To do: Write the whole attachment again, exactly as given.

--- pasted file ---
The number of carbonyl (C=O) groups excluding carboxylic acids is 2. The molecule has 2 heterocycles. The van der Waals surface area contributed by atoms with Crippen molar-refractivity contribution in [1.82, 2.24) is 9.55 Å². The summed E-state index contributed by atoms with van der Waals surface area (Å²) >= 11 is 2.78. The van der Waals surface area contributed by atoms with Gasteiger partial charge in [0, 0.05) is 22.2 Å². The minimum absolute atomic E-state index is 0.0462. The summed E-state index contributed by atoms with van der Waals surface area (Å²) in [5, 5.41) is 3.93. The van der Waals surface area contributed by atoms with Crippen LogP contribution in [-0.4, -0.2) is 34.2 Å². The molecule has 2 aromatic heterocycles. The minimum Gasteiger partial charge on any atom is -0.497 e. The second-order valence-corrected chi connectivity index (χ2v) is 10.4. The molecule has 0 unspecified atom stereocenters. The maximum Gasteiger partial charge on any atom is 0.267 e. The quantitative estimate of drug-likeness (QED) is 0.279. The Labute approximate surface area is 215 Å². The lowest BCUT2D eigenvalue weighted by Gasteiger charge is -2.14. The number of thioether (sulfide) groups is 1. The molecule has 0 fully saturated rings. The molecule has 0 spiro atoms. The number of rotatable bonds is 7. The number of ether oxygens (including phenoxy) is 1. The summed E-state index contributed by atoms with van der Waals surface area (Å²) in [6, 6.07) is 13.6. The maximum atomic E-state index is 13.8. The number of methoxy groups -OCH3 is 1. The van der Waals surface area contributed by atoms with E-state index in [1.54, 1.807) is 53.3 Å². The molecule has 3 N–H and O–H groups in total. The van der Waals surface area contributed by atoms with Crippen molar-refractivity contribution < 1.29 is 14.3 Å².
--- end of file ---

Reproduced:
The number of carbonyl (C=O) groups excluding carboxylic acids is 2. The molecule has 2 heterocycles. The van der Waals surface area contributed by atoms with Crippen molar-refractivity contribution in [1.82, 2.24) is 9.55 Å². The summed E-state index contributed by atoms with van der Waals surface area (Å²) >= 11 is 2.78. The van der Waals surface area contributed by atoms with Gasteiger partial charge in [0, 0.05) is 22.2 Å². The minimum absolute atomic E-state index is 0.0462. The summed E-state index contributed by atoms with van der Waals surface area (Å²) in [5, 5.41) is 3.93. The van der Waals surface area contributed by atoms with Crippen LogP contribution in [-0.4, -0.2) is 34.2 Å². The molecule has 2 aromatic heterocycles. The minimum Gasteiger partial charge on any atom is -0.497 e. The second-order valence-corrected chi connectivity index (χ2v) is 10.4. The molecule has 0 unspecified atom stereocenters. The maximum Gasteiger partial charge on any atom is 0.267 e. The quantitative estimate of drug-likeness (QED) is 0.279. The Labute approximate surface area is 215 Å². The lowest BCUT2D eigenvalue weighted by Gasteiger charge is -2.14. The number of thioether (sulfide) groups is 1. The molecule has 0 fully saturated rings. The molecule has 0 spiro atoms. The number of rotatable bonds is 7. The number of ether oxygens (including phenoxy) is 1. The summed E-state index contributed by atoms with van der Waals surface area (Å²) in [6, 6.07) is 13.6. The maximum atomic E-state index is 13.8. The number of methoxy groups -OCH3 is 1. The van der Waals surface area contributed by atoms with E-state index in [1.54, 1.807) is 53.3 Å². The molecule has 3 N–H and O–H groups in total. The van der Waals surface area contributed by atoms with Crippen molar-refractivity contribution < 1.29 is 14.3 Å².